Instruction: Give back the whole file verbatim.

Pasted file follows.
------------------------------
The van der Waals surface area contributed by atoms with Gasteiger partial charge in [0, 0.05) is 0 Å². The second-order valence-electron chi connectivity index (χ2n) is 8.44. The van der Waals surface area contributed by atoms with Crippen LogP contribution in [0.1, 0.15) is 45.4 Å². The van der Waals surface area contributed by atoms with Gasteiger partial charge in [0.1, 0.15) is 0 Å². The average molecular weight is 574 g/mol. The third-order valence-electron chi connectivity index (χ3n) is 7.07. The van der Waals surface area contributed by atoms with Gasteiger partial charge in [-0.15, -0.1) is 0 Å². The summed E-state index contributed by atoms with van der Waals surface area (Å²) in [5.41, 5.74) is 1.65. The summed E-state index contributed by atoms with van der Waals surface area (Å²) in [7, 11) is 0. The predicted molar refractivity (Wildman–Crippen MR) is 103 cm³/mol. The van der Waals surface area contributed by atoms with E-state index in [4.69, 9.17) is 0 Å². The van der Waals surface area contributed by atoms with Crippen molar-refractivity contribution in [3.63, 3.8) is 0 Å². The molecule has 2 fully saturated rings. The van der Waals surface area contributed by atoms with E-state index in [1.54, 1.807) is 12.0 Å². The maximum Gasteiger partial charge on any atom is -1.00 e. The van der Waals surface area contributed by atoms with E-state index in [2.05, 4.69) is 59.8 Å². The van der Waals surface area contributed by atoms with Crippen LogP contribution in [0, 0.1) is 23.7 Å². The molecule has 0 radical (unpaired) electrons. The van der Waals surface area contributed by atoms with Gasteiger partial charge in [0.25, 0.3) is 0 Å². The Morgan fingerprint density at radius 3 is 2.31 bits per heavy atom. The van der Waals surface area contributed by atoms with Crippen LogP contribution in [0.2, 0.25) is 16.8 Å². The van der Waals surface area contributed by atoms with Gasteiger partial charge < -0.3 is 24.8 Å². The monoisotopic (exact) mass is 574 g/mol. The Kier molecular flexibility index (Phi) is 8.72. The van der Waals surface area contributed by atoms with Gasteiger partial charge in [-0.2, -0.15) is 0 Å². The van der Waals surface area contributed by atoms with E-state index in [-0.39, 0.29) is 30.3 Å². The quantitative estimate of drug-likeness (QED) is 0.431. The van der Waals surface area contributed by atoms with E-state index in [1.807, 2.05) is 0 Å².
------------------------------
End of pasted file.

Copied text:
The van der Waals surface area contributed by atoms with Gasteiger partial charge in [0, 0.05) is 0 Å². The second-order valence-electron chi connectivity index (χ2n) is 8.44. The van der Waals surface area contributed by atoms with Crippen LogP contribution in [0.1, 0.15) is 45.4 Å². The van der Waals surface area contributed by atoms with Gasteiger partial charge in [0.1, 0.15) is 0 Å². The average molecular weight is 574 g/mol. The third-order valence-electron chi connectivity index (χ3n) is 7.07. The van der Waals surface area contributed by atoms with Gasteiger partial charge in [-0.15, -0.1) is 0 Å². The summed E-state index contributed by atoms with van der Waals surface area (Å²) in [5.41, 5.74) is 1.65. The summed E-state index contributed by atoms with van der Waals surface area (Å²) in [7, 11) is 0. The predicted molar refractivity (Wildman–Crippen MR) is 103 cm³/mol. The van der Waals surface area contributed by atoms with E-state index in [4.69, 9.17) is 0 Å². The van der Waals surface area contributed by atoms with Crippen molar-refractivity contribution in [3.63, 3.8) is 0 Å². The molecule has 2 fully saturated rings. The van der Waals surface area contributed by atoms with E-state index in [1.54, 1.807) is 12.0 Å². The maximum Gasteiger partial charge on any atom is -1.00 e. The van der Waals surface area contributed by atoms with E-state index in [2.05, 4.69) is 59.8 Å². The van der Waals surface area contributed by atoms with Crippen LogP contribution in [0, 0.1) is 23.7 Å². The molecule has 0 radical (unpaired) electrons. The van der Waals surface area contributed by atoms with Gasteiger partial charge in [0.25, 0.3) is 0 Å². The Morgan fingerprint density at radius 3 is 2.31 bits per heavy atom. The van der Waals surface area contributed by atoms with Crippen LogP contribution in [0.2, 0.25) is 16.8 Å². The van der Waals surface area contributed by atoms with Gasteiger partial charge < -0.3 is 24.8 Å². The monoisotopic (exact) mass is 574 g/mol. The Kier molecular flexibility index (Phi) is 8.72. The van der Waals surface area contributed by atoms with Gasteiger partial charge in [-0.2, -0.15) is 0 Å². The van der Waals surface area contributed by atoms with E-state index in [-0.39, 0.29) is 30.3 Å². The quantitative estimate of drug-likeness (QED) is 0.431. The van der Waals surface area contributed by atoms with E-state index in [1.807, 2.05) is 0 Å².